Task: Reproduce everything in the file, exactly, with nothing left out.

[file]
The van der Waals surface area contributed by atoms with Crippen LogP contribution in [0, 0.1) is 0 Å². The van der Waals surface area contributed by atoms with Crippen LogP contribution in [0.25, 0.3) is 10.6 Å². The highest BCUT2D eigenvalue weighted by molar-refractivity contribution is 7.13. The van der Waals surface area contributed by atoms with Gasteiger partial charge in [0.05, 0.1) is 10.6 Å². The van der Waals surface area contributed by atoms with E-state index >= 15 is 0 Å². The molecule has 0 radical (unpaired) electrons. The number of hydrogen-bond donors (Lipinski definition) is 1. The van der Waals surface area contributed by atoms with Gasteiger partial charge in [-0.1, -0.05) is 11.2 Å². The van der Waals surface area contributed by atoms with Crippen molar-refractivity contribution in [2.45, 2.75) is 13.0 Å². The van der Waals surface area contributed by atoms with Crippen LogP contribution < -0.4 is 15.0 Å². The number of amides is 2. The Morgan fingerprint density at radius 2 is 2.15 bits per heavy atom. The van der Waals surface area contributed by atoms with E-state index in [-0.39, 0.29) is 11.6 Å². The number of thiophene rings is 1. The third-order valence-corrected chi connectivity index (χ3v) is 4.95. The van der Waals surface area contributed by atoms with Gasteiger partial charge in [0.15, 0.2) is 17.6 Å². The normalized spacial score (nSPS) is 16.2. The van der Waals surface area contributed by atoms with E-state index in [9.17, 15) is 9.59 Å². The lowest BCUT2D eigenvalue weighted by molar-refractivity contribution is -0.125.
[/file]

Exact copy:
The van der Waals surface area contributed by atoms with Crippen LogP contribution in [0, 0.1) is 0 Å². The van der Waals surface area contributed by atoms with Crippen LogP contribution in [0.25, 0.3) is 10.6 Å². The highest BCUT2D eigenvalue weighted by molar-refractivity contribution is 7.13. The van der Waals surface area contributed by atoms with Gasteiger partial charge in [0.05, 0.1) is 10.6 Å². The van der Waals surface area contributed by atoms with E-state index >= 15 is 0 Å². The molecule has 0 radical (unpaired) electrons. The number of hydrogen-bond donors (Lipinski definition) is 1. The van der Waals surface area contributed by atoms with Gasteiger partial charge in [-0.1, -0.05) is 11.2 Å². The van der Waals surface area contributed by atoms with Crippen molar-refractivity contribution in [2.45, 2.75) is 13.0 Å². The van der Waals surface area contributed by atoms with Crippen LogP contribution < -0.4 is 15.0 Å². The number of amides is 2. The Morgan fingerprint density at radius 2 is 2.15 bits per heavy atom. The van der Waals surface area contributed by atoms with E-state index in [-0.39, 0.29) is 11.6 Å². The number of thiophene rings is 1. The third-order valence-corrected chi connectivity index (χ3v) is 4.95. The van der Waals surface area contributed by atoms with Gasteiger partial charge in [0.15, 0.2) is 17.6 Å². The normalized spacial score (nSPS) is 16.2. The van der Waals surface area contributed by atoms with E-state index in [9.17, 15) is 9.59 Å². The lowest BCUT2D eigenvalue weighted by molar-refractivity contribution is -0.125.